Thiruvananthapuram: About 264,000 people from South Asia have lost jobs in the Middle-East on account of the global meltdown, city-based think tank Centre for Development Studies (CDS) has found.
Presenting the study here Monday, S. Irudayarajan and D. Narayana of CDS said the financial crisis that originated in the US impacted the Gulf Cooperation Council countries soon after.
'The impact of the global crisis on the Gulf Cooperation Council ( GCC) economies has been analysed in terms of sectors affected and changes in GDP growth and employment of expatriate labourers,' said Irudayarajan.
Study teams visited the six GCC countries and Malaysia to interview labourers as well as employers in various sectors.
It found that the global crisis affected the GCC economies by impacting oil prices, depressing property and equity prices, lowering investor confidence, and reversing of capital flows.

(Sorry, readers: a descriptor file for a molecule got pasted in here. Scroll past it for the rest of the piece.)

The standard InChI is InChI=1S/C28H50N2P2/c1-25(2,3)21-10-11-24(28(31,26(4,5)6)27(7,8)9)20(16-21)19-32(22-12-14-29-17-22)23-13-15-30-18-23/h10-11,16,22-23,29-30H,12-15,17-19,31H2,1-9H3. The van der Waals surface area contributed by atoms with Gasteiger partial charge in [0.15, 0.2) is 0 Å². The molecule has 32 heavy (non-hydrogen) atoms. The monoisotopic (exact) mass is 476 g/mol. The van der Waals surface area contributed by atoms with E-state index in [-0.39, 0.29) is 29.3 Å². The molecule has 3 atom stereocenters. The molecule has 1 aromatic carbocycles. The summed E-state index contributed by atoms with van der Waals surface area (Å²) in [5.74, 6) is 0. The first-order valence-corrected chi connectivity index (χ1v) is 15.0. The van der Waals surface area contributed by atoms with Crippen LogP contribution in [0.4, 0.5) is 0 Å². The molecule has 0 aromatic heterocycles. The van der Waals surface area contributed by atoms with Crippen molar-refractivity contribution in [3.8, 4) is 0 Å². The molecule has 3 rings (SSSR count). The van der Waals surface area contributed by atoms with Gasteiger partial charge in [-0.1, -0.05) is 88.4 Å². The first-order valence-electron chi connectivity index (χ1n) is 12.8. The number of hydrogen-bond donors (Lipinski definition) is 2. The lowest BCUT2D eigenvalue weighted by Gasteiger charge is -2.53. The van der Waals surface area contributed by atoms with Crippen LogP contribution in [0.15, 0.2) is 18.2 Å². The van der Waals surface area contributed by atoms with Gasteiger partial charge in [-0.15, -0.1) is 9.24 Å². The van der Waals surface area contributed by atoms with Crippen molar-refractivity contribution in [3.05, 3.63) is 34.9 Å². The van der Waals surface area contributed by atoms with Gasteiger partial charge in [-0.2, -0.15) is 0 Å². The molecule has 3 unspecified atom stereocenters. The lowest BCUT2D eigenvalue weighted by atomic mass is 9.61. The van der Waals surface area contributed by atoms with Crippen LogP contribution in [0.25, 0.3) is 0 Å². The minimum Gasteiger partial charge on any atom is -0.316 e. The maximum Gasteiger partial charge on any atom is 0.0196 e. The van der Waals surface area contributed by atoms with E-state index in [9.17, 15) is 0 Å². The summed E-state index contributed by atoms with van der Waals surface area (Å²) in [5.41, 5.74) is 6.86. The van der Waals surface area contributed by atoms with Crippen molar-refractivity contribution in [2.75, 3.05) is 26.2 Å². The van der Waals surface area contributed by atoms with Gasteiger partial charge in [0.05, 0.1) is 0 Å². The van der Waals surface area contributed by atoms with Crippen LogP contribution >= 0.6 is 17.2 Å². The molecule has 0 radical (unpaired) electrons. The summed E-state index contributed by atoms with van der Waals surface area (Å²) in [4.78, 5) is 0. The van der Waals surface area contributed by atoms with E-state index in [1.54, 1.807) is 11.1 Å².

The study was funded by the Asian Development Bank, the overseas Indian affairs ministry, the central government and the state government's Department of Non-Resident Keralite Affairs.
It found out that the construction boom in GCC countries has come to a halt with 20-30 percent of bookings getting cancelled, the bulk of it in Dubai.
The phenomenal growth in employment over the past five or six years has come to a halt and about 40 percent of workers affected.
Expatriates did not leave in large numbers, the study noted, but added that there were salary cuts, freezing of increments, and scrapping of benefits and perks.
'We found that about 61,000 emigrants from Kerala have returned,' said Irudayarajan. 'Applying the methodology of the Kerala resurvey to South Asia as a whole, the return emigrants from the Gulf are estimated to be a maximum of 264,000.'
Ironically, the study said, despite the crisis and job loss, demand for expatriates continues in the Gulf as is evident from the outflow of migrant workers from South Asia.
Except for a 35 percent fall in numbers from India, the flows in 2009 are comparable to those in 2008. But the direction of flow has changed, with UAE attracting less number of labourers whereas there is hardly any change for Saudi Arabia.